When Bad is Good Fortune
In the early morning hours of Monday the 20th of January, the lifeless
body of a motorcycle rider lies on the cold pavement for over an hour
after being hit by a speeding car.
That lifeless body was the 18-year-old brother of my driver.
crowd gathered as it always does at accident scenes in Thailand.
The traffic police arrived, but not before the crowd relieved the
dead body of its gold neck chain, a gold ring, and a hand phone.
The cops began their investigation, which always
includes spray-painting silhouettes around wrecked motorcycles and dead
bodies. It was a full hour
after the 2 A.M. accident when someone in the crowd shouted to the
police, “he’s not dead!” The
unconscious boy had moved just enough to draw the attention of the crowd
and quite possibly to save his life.
The 18 year old, named Aun, was rushed to a
hospital and placed in intensive care.
In the days since the accident, he has undergone one operation to
repair a severe compound fracture of his right leg and reconstructive
surgery to put his face back in order.
He is now in good condition.
Aun is still in the hospital with his broken jaw wired shut and a
steel pin in his leg.
of today, my driver Ed reports that the medical expenses total 140,000
Baht (about $3,333), a small fortune to the average Thai. In
Thai tradition, or perhaps law, it is the driver of the car that is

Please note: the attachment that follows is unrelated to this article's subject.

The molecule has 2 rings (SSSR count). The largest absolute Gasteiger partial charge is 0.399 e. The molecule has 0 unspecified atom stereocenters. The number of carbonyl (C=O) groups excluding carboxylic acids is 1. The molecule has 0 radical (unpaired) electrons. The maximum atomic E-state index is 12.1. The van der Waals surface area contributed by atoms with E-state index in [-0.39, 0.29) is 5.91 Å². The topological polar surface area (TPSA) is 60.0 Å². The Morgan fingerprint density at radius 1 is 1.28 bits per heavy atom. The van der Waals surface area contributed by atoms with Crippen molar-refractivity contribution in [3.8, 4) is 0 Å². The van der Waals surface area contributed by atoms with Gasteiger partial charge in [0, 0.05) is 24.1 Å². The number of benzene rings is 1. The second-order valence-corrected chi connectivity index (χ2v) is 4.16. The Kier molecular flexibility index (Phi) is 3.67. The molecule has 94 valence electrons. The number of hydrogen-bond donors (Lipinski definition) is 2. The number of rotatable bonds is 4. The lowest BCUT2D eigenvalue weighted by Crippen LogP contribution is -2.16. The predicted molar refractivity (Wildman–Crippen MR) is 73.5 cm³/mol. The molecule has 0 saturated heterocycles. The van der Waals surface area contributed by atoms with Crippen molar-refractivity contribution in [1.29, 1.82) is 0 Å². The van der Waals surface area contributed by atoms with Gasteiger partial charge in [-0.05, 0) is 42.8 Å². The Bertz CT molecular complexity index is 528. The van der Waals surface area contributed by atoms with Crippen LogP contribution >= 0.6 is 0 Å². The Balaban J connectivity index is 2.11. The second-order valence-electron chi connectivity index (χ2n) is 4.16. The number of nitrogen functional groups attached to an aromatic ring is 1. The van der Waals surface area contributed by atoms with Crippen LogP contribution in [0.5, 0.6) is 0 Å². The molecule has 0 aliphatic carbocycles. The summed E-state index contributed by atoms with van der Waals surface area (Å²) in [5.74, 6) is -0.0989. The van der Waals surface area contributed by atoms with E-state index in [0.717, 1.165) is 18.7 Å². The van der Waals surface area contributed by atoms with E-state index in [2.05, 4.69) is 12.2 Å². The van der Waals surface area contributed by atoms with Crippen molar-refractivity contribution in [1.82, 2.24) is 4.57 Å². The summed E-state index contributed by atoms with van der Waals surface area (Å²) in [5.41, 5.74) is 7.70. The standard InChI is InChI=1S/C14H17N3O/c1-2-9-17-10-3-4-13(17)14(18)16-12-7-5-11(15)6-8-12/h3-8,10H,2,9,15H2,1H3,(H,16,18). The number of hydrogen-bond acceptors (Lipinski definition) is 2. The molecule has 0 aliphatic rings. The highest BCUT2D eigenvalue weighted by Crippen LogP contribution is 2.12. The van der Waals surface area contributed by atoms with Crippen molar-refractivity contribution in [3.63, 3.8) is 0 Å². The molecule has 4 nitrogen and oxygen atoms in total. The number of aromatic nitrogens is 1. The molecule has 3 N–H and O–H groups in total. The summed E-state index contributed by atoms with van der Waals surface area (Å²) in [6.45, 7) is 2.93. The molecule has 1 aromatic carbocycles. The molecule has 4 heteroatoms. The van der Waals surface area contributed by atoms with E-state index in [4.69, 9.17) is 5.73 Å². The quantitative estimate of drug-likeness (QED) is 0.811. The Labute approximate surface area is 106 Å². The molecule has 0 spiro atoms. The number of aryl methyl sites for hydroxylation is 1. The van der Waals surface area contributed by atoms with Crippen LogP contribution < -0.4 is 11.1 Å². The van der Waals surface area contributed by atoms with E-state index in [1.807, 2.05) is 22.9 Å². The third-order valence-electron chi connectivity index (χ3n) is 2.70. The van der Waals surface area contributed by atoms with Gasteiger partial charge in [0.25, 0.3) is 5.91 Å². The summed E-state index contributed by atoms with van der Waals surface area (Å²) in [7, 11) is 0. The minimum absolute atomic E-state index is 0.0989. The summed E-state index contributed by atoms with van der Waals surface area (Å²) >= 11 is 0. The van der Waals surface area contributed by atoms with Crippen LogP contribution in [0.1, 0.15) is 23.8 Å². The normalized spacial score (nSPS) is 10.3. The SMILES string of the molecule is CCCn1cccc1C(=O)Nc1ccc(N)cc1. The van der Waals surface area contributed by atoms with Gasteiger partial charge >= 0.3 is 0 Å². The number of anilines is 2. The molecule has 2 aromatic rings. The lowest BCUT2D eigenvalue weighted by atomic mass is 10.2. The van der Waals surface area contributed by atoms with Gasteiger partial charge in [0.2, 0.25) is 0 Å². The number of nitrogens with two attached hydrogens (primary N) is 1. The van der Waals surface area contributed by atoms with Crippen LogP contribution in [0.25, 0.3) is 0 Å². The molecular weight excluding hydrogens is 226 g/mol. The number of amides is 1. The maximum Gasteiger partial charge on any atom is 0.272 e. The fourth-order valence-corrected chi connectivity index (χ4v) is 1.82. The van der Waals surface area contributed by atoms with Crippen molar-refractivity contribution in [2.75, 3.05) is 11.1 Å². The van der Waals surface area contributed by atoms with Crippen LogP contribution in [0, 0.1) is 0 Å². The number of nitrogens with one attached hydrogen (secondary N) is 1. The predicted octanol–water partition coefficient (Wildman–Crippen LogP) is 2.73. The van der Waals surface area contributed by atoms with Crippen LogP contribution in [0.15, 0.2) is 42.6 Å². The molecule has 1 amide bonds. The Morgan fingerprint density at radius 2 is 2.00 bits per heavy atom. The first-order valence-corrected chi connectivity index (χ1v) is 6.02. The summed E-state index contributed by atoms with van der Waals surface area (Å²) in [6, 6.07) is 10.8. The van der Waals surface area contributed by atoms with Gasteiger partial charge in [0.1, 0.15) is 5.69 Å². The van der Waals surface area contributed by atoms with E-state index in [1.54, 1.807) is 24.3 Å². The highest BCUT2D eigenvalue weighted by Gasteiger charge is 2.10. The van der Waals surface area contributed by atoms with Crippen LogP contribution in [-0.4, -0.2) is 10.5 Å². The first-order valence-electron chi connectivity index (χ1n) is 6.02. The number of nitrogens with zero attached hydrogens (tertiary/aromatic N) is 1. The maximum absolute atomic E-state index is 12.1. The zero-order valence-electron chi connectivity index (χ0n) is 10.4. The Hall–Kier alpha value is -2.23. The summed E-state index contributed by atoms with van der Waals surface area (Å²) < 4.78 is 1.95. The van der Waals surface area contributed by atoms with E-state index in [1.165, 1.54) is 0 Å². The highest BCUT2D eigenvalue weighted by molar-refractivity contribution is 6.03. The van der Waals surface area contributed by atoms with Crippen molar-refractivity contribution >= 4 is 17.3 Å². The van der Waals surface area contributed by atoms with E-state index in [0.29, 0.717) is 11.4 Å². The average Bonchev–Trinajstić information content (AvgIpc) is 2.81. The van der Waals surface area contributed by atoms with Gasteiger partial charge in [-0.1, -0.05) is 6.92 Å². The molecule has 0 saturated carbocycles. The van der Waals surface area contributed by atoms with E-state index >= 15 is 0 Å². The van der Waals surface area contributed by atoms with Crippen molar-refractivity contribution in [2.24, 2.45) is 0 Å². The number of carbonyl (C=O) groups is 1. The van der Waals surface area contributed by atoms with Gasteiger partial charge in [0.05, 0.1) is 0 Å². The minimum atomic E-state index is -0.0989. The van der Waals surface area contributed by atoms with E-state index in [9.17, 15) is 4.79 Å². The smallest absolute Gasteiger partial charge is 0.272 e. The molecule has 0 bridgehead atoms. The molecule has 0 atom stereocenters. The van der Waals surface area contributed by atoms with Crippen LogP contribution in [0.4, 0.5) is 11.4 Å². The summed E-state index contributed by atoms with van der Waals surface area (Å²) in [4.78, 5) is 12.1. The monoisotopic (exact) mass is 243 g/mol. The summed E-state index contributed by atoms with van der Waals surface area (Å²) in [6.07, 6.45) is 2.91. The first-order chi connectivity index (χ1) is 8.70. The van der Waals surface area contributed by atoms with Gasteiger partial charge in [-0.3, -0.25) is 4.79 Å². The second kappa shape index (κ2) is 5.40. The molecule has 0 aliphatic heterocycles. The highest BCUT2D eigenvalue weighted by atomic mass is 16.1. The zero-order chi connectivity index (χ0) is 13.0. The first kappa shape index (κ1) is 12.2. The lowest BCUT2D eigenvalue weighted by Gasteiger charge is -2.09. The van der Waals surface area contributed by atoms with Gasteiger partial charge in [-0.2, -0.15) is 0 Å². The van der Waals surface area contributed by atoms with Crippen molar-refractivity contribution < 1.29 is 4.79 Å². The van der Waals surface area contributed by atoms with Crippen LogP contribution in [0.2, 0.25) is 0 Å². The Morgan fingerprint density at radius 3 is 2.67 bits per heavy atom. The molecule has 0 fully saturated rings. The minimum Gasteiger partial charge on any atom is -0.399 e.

required to pay all of the expenses of the accident, and the guilty
driver in this case is meeting his obligations.
Aun’s expenses are likely to double before he is released from
the hospital, creating a severe financial burden on the car driver.
told me today that had Aun died, the driver would have been obligated to
pay the family 100,000 Baht. I
did a double take! He would have gotten off with a $2,380 obligation for killing the boy, but since Aun refused to die on the pavement, the driver will end up paying five
or six thousand dollars. My
only thought was that the driver likely regrets Aun not having died that
morning as everyone assumed. Ed
however, explained Thai reality to me.
In Thailand, it is not uncommon for the driver of an errant car
to run over motorcyclists a second or even a third time to insure that
the cyclist is dead. Nothing
personal, strictly a financial decision.
Ed and his family consider Aun quite fortunate.
They are convinced that had Aun showed any sign of life before
the police arrived on the scene, his life would have ended as the
car made a second or third pass over his body.
told me that he was once hit by a car while riding his motorcycle.
The collision destroyed his motorcycle and threw him to the pavement.
Although not badly hurt, hitting the cement knocked him silly.
As he was shaking his head back into full consciousness, he saw
the car returning for a second pass.
He scampered to the curb and lived to cycle